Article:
New laws taking effect in Connecticut Friday will give pedestrians safer options in crosswalks, medical marijuana patients the right to grow cannabis plants in their homes, and alcohol consumers a new fee on nips.
Those are a few of the changes Oct. 1 will bring as a handful of bills or provisions of new laws go into effect on Friday. Among the new statutes are elements of sweeping legislation designed to protect pedestrians and cyclists on Connecticut roads.
One element of that bill taking effect will change how pedestrians interact with motorists when trying to cross a street. The change removes a requirement for pedestrians to step into the road to signal their intent to use a crosswalk and requires motorists to yield. Under the new law, they can wave from the side of the road.
The pedestrian safety law also gives municipalities greater flexibility to set their own speed limits without seeking approval from the state and prohibits “dooring,” a practice in which someone opens a vehicle door into cyclists and pedestrians or leaves the door open in order to block their path.
Cannabis and Smoking
Medical marijuana patients at least 18 years old can begin growing cannabis plants beginning Friday under a provision of a new law which legalized recreational cannabis this year. The rules allow for patients to grow up to six plants (three mature and three immature) in their homes. Although the bill will eventually allow any consumer to grow cannabis plants, lawmakers delayed that provision until July 1, 2023.
Stricter rules on where smokers of cannabis or tobacco may light up will also go into effect. The law expanded areas where smoking cannabis, cigarettes or vaping is prohibited, meaning that people who vape or smoke tobacco based products will be barred from smoking 25 feet outside a restaurant or public building.
Elements of an update to Connecticut’s bottle redemption law kick in on Friday. Among them, a new 5-cent surcharge on small 50mL liquor bottles known as nips. Money collected through the fee will be given back to the municipalities in which the bottles were sold and towns will be expected to use the revenue for environmental purposes.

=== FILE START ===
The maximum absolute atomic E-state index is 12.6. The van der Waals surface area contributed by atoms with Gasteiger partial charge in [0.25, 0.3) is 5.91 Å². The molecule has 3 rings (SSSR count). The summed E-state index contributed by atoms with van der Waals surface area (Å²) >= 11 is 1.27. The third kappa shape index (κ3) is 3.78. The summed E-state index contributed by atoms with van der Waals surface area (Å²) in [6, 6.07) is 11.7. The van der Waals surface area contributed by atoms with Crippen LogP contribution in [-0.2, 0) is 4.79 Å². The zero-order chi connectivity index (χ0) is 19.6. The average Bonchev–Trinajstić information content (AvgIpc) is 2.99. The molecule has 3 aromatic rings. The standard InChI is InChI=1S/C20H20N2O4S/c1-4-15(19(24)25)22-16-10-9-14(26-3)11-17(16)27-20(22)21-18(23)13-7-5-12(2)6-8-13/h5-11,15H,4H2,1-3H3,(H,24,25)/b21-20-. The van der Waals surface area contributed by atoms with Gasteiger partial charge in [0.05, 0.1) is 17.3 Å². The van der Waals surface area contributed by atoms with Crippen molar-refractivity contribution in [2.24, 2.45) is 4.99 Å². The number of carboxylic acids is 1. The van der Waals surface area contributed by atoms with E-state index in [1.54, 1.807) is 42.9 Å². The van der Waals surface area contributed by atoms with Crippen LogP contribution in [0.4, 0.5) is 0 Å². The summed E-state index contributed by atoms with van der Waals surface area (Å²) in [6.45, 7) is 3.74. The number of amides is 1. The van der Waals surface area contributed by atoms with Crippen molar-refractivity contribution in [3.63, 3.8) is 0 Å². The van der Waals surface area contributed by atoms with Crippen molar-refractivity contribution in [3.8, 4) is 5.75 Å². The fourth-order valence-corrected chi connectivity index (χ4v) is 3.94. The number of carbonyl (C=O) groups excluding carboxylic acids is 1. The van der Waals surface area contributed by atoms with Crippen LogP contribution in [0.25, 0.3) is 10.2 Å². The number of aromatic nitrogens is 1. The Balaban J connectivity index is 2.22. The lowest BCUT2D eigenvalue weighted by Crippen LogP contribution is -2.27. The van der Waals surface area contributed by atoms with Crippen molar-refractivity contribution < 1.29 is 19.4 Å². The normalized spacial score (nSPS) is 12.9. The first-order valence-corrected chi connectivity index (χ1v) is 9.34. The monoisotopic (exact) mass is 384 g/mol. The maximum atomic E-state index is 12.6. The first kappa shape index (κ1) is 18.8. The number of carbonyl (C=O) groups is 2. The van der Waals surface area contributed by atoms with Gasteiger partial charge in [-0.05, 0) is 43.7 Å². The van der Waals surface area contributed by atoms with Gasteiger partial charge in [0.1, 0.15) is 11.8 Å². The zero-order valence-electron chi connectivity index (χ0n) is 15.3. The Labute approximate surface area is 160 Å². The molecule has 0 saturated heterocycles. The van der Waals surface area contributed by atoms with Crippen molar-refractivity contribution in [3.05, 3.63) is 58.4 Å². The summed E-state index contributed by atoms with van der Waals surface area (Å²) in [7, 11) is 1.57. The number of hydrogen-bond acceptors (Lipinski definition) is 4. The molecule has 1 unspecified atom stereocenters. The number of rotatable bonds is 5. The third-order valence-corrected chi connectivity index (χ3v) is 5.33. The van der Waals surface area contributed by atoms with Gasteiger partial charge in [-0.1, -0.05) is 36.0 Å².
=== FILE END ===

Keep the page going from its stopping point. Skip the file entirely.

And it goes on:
In order to discourage littering, some lawmakers had sought to attach a bottle deposit to the tiny bottles, which are often found discarded alongside roadways. However, representatives of state liquor sellers said redemption of the nips would be onerous for store owners and successfully pitched the surcharge as an alternative. So there is still no place to return the nips and get your money back.
Other changes in Connecticut policy relate to a bill which broadened the definition of domestic violence to include coercive control, a term for behaviors such as threats, intimidation and withholding resources that would allow a person to live independently or leave the relationship. The law enables victims of coercive control to seek protective orders.
Although much the bill went into effect over the summer, new elements allow domestic violence victims with protective orders to have their landlords change their dwelling’s locks, allows courts to independently issue standing protective orders on behalf of victims, and lets courts consider whether an arrested person represents a heightened risk of family violence when weighing that person’s release.
The bill was called “Jennifer’s Law” by proponents in honor of Jennifer Dulos, a missing New Canaan mother who was believed to have been killed by her estranged husband, as well as Jennifer Magnano, a mother who was killed by her husband at her home in Terryville.
New laws will also adjust state policies on the process of applying for a job. Beginning Friday, employers are required to disclose to applicants a “wage range” for the position sought. The range could include a pay scale, a budgeted salary, or the pay of current employees in the position. The policy is designed to reduce gender wage discrimination.
Another law seeks to prevent age discrimination by barring employers from requiring certain biographical information from job applicants. With some exceptions, employers can no longer request an applicant’s age, or the dates they attended school or graduated.
Broken Traffic Lights
Beginning Friday, a new law will require motorists approaching an intersection where the traffic light is not functioning to treat the intersection as if a stop sign were present unless otherwise directed by police.
When the House passed the bill in May, Rep. Roland Lemar, a New Haven Democrat who co-chairs the Transportation Committee, told colleagues to file the policy under “I thought that was a law already.”
“Now, we might approach during a storm, a hurricane, a power outage, an intersection where the lights aren’t working, and we may think, ‘Well, I learned about this in driver’s ed, so many years ago. I’m supposed to treat this like a four way stop sign, and follow those traditional rules,’” Lemar said. “But it turns out, Mr. Speaker, that that actually isn’t a law.”
As of Friday, it will be.